Long-time readers of this blog may well remember the excitement generated in "race realist" [sic] circles by Bruce Lahn's research some 15 months ago, and the lengthy response I wrote at the time giving sound reasons for scepticism. At the time I was attacked for my emphasis on caution and rigorous thinking by certain arts school types fond of passing themselves off as knowledgeable about genetics, and informed in no uncertain terms that at last the hour of "proof" had come for the claim that blacks are by their very natures of lesser intelligence than the rest of humanity. We supposedly timid and hopelessly "politically correct" types were soon to be brushed aside by the unstoppable march of scientific knowledge, or so certain individuals had it at the time. How, then, have matters subsequently turned out?
Time has a funny way of working, and as the months have gone by, my words of caution have subsequently been completely borne out by the research, which has thus far failed to uncover any association whatsoever between variation in the ASPM and MCPH1 genes and standardized measures of intelligence. What is even more interesting is that now, in a profile of Bruce Lahn by Michael Balter in Science (also see this accompanying article), Lahn's follow-up research is given coverage, and the results disclosed are hardly what those who celebrated his "proof" were expecting, especially in light of the identity of at least one investigator seeking to build on Lahn's research:
Soon after the Science papers were published, Lahn set out to see whether the variants give a cognitive advantage. In one study, Lahn helped controversial psychologist Philippe Rushton of the University of Western Ontario in London, Canada, test whether people who carry the favored variants have higher IQs. Rushton is well known for his claims that African Americans have lower intelligence than whites, and Lahn had found that some genetic variants are common in Europeans and Asians but less frequent among sub-Saharan Africans. But Rushton reported last week at the annual meeting of the International Society for Intelligence Research in San Francisco, California, that he had struck out: The variants conferred no advantage on IQ tests. "[We] had no luck," Rushton told Science, "no matter which way we analyzed the data." Lahn was not a co-author, but his group genotyped the 644 adults of differing ethnicity in the study.Now, given Rushton's less than disinterested research history with this topic, it really says something that the man was unable to torture the numbers into confessing that blacks are congenitally stupid: surely if anyone were capable of doing such a thing, it would be the Pioneer Fund boss and American Renaissance speaker himself. At any rate, a similar, even larger study by Lahn himself also failed to turned up anything meaningful.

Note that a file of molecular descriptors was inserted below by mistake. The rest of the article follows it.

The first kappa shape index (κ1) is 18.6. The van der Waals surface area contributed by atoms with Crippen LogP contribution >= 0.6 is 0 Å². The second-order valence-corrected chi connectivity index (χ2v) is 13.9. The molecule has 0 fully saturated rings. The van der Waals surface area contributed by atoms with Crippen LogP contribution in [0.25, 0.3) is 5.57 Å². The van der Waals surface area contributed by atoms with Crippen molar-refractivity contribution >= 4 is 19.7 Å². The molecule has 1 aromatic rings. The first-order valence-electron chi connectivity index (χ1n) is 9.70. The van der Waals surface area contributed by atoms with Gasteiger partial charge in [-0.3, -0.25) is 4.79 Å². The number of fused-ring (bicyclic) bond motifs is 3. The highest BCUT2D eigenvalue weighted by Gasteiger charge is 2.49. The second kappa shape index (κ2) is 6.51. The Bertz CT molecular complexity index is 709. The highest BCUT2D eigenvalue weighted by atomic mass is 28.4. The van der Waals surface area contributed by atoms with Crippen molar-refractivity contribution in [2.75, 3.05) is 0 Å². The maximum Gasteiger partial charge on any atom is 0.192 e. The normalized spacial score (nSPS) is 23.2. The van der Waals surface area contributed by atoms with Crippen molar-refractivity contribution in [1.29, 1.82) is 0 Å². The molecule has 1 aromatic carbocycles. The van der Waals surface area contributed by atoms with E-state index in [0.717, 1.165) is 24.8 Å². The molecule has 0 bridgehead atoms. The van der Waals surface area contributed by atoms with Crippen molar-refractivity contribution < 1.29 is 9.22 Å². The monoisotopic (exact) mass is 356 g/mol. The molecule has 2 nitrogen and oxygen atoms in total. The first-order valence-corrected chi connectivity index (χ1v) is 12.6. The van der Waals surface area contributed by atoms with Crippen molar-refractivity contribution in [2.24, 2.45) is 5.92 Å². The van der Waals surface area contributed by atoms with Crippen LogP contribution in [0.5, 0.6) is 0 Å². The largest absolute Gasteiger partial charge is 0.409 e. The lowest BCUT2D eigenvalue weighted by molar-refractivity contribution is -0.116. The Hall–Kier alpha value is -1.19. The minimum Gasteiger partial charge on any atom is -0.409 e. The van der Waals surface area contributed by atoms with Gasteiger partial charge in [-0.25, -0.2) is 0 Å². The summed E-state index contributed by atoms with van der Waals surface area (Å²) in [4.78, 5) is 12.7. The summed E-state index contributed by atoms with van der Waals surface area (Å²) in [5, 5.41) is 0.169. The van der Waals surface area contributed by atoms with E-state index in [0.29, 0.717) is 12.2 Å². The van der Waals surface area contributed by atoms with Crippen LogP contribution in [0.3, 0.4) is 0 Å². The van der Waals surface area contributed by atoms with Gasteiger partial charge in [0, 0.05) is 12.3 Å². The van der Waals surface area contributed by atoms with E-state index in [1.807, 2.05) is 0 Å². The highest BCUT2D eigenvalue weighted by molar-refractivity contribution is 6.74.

Lahn is a leading author, however, of a similar international study of about 2500 subjects. Most of the results are unpublished, but findings from Australia were presented at a meeting in Brisbane last August. Nicholas Martin's team at the Queensland Institute of Medical Research in Brisbane found no statistically significant correlations between the supposedly favored variants and IQ.Indeed, despite the knowledge that defects in the microcephalin gene have been firmly linked to microcephaly, it has not even been possible to establish an association between brain-size and normal variation in said gene. I quote:
Some mutations in microcephalin and ASPM lead to microcephaly, or very small brains, so Lahn had hypothesized that the variants might influence brain growth in normal people. But that idea was challenged last May by neuroscientist Roger Woods of the University of California, Los Angeles. Woods's team found no correlation between brain volume and the variants in 120 normal subjects, as reported in Human Molecular Genetics.As I noted to litte effect way back in September 2005,
Underlying all the ignorant chatter about how the ASPM and microcephalin variants written about by Dr. Lahn must be genes "for" cognition is the assumption that because faults in both genes have been implicated in brain disorders, and because differences exist between humans and chimps in both genes, then "the" purpose of the existence of these new variants has to be to code for "IQ" or some such thing: but the reality is that with an organ as complex as the human brain, there are very many ways for a gene malfunction to lead to devastating consequences, often through causal chains nobody would have guessed beforehand.I even gave a concrete example of how a defect in a gene said nothing as such about what normal variation in said gene implied, also to no avail: